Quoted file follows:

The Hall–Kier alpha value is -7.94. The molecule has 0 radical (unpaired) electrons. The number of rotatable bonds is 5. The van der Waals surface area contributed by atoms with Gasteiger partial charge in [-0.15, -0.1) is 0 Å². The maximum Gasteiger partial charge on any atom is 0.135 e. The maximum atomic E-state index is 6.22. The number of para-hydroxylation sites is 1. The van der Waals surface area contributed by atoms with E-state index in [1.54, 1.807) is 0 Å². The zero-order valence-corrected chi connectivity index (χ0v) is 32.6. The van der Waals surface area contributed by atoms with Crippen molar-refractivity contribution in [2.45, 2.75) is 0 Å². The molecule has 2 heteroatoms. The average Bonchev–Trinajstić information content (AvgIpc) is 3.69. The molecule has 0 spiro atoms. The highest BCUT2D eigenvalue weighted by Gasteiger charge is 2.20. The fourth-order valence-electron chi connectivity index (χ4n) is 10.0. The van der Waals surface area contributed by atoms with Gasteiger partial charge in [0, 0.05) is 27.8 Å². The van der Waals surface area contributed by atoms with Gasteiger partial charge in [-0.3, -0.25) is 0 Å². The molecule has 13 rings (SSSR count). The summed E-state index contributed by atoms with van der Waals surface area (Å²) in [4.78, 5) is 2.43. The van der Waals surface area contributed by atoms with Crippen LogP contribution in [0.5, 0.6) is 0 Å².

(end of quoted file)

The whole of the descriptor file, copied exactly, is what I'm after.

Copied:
The Hall–Kier alpha value is -7.94. The molecule has 0 radical (unpaired) electrons. The number of rotatable bonds is 5. The van der Waals surface area contributed by atoms with Gasteiger partial charge in [-0.15, -0.1) is 0 Å². The maximum Gasteiger partial charge on any atom is 0.135 e. The maximum atomic E-state index is 6.22. The number of para-hydroxylation sites is 1. The van der Waals surface area contributed by atoms with E-state index in [1.54, 1.807) is 0 Å². The zero-order valence-corrected chi connectivity index (χ0v) is 32.6. The van der Waals surface area contributed by atoms with Crippen molar-refractivity contribution in [2.45, 2.75) is 0 Å². The molecule has 2 heteroatoms. The average Bonchev–Trinajstić information content (AvgIpc) is 3.69. The molecule has 0 spiro atoms. The highest BCUT2D eigenvalue weighted by Gasteiger charge is 2.20. The fourth-order valence-electron chi connectivity index (χ4n) is 10.0. The van der Waals surface area contributed by atoms with Gasteiger partial charge in [0, 0.05) is 27.8 Å². The van der Waals surface area contributed by atoms with Gasteiger partial charge in [-0.3, -0.25) is 0 Å². The molecule has 13 rings (SSSR count). The summed E-state index contributed by atoms with van der Waals surface area (Å²) in [4.78, 5) is 2.43. The van der Waals surface area contributed by atoms with Crippen LogP contribution in [0.5, 0.6) is 0 Å².